Clarke’s comments are echoed by local business owners who are once again facing restrictions. Tonya Adams has owned West Shore Clothing and Surf Shop for 17 years and is the chair of the Kincardine BIA. Facing the fourth round of restrictions, she acknowledges how tough the rules have been on small businesses and says her heart goes out to restaurant owners, gyms and other establishments that once again must either close their doors or drastically reduce their hours and capacity.

Adams says throughout the pandemic she has been overwhelmed by the support the community has provided small business and that “people really get what shopping local is – supporting businesses, the people and the community.”

In spite of that support though, she wonders how long businesses can keep coming back, saying “We can’t keep going like this – businesses can’t survive.”

She feels some businesses may have to resort to temporarily closing their businesses for short periods to help control expenses, as people just aren't coming through the doors.

Besides the disruption to revenue, small businesses miss their connection to community and customers. As businesses establish themselves, clients become friends and business owners look forward to supporting local events and charities.

Adams also faces the challenge many other small business owners are facing, doing double duty running her business while guiding her children, aged nine and 12, through online learning.

Sadie Al, Sleepers Bed Gallery, said “as heartbreaking as the latest provincial regulations are for everyone, including small businesses, it has amplified the importance of continuing to support our town and the local businesses that surround us.”

Veronika Cook co-owns FIG Studio Kitchen in Ripley with her husband, David. She says “gobsmacked” is the word that best described their reaction to the recent restrictions and “we saw it coming but didn’t want to believe it.”

Hedging their bets, the couple decided to go to a takeout-only menu before new year’s, not wanting to have to cancel reservations should capacity changes be put in place. She describes the reaction of her customers to the decision as gracious and wonderful.

In an effort to keep the mood light, the Cooks posted a hilarious tongue-in-cheek video showing them enjoying a drink on FIG’s outdoor patio, as snow fell, winds whistled and large vehicles drove by, inviting residents to enjoy an outdoor meal in Bruce County in January. The video is posted it on their social media page.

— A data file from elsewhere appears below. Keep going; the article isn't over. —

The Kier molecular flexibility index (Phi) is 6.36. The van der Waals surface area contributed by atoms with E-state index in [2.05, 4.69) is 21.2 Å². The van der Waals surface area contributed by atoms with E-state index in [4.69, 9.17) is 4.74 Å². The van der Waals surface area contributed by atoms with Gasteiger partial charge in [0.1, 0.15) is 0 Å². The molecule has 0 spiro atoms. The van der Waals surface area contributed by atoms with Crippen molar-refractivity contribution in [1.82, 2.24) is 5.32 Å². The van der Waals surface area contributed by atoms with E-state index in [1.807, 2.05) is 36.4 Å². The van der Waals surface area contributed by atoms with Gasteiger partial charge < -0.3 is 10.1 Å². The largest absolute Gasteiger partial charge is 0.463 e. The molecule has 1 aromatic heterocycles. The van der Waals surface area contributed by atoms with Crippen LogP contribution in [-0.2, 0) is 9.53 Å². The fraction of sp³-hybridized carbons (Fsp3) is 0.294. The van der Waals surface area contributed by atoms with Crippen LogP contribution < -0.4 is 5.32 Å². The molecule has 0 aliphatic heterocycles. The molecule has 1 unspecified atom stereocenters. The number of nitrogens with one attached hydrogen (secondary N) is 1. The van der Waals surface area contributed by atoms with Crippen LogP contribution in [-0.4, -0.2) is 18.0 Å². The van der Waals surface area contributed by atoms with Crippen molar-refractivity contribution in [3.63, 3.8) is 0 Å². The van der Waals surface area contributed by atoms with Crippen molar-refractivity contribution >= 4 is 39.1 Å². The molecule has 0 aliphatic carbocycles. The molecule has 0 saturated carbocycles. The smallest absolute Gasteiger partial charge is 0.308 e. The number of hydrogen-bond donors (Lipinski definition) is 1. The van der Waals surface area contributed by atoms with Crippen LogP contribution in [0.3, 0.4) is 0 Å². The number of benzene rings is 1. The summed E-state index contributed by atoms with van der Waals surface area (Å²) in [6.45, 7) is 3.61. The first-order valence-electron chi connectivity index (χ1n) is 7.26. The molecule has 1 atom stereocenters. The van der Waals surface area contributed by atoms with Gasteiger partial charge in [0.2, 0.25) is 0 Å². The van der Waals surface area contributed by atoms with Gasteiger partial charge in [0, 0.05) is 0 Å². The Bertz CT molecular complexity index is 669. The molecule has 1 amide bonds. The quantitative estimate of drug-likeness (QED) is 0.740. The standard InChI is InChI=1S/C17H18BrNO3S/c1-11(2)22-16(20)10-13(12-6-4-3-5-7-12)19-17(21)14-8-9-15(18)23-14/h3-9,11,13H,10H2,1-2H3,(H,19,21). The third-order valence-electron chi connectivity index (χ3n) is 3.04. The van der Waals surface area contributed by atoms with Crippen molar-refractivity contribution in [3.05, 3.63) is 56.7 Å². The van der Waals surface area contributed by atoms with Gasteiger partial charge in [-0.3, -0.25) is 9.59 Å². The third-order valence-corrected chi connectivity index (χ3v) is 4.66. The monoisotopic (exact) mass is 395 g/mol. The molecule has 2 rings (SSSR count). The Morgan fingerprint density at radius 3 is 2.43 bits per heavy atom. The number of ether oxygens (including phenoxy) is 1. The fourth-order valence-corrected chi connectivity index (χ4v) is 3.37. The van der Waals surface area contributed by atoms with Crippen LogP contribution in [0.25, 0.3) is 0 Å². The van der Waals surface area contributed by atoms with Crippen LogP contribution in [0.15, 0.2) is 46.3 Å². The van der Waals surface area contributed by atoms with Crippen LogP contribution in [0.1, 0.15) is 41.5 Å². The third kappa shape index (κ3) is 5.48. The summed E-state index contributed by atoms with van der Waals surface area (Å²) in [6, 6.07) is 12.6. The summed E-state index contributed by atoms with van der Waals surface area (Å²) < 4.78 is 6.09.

But good humour aside, the Cooks know these restrictions, however temporary, mean staff, once again, have to be laid off and the reduction in revenue will affect other plans they might have to travel or expand.

“Every time we start doing well, the rug gets tossed out again,” said Veronika. “This open-close, open-close does us no favours. It hurts us a lot.”

On Jan. 7, the provincial government announced a targeted relief grant of $10,000 for eligible businesses subject to closures because of the new restrictions. The relief will be available to eligible restaurants, bars, gyms, tourist attractions, theatres and cinemas and other affected businesses.

“I am well aware of the sacrifices and hardships businesses, workers, and families have endured during these unprecedented times,” Huron-Bruce MPP Lisa Thompson said. “That is why we will continue to support them in unprecedented ways.”

Businesses that qualified for the Ontario Small Business Support Grant and are eligible will be pre-screened so won’t need to individually apply, but new or newly eligible businesses will have to apply through a portal that will be available on the www.ontario.ca website in the coming weeks. Grants will be sent to qualified businesses in February.

The province also announced is will be providing electricity rate relief for small businesses, workers and families spending more time at home because of closures. Beginning Jan. 18 and running for 21 days, electricity prices will be reduced to the off-peak rate of 8.2 cents per kilowatt hour, 24 hours per day.

Applications will open on Jan. 18 for the Ontario Business Costs Rebate program, which will provide tax and energy rebates up to 100 per cent to businesses forced to close or reduce capacity.

A full list of programs offered can be found at www.ontario.ca.

At the federal level, a new income support program is available for eligible workers who find themselves without work or with hours of work drastically cut because of a lockdown. The Canada Worker Lockdown Benefit will provide $300 ($270 after taxes) to those who apply and meet the eligibility criteria for the program.

Tammy Schneider, Local Journalism Initiative Reporter, Kincardine Independent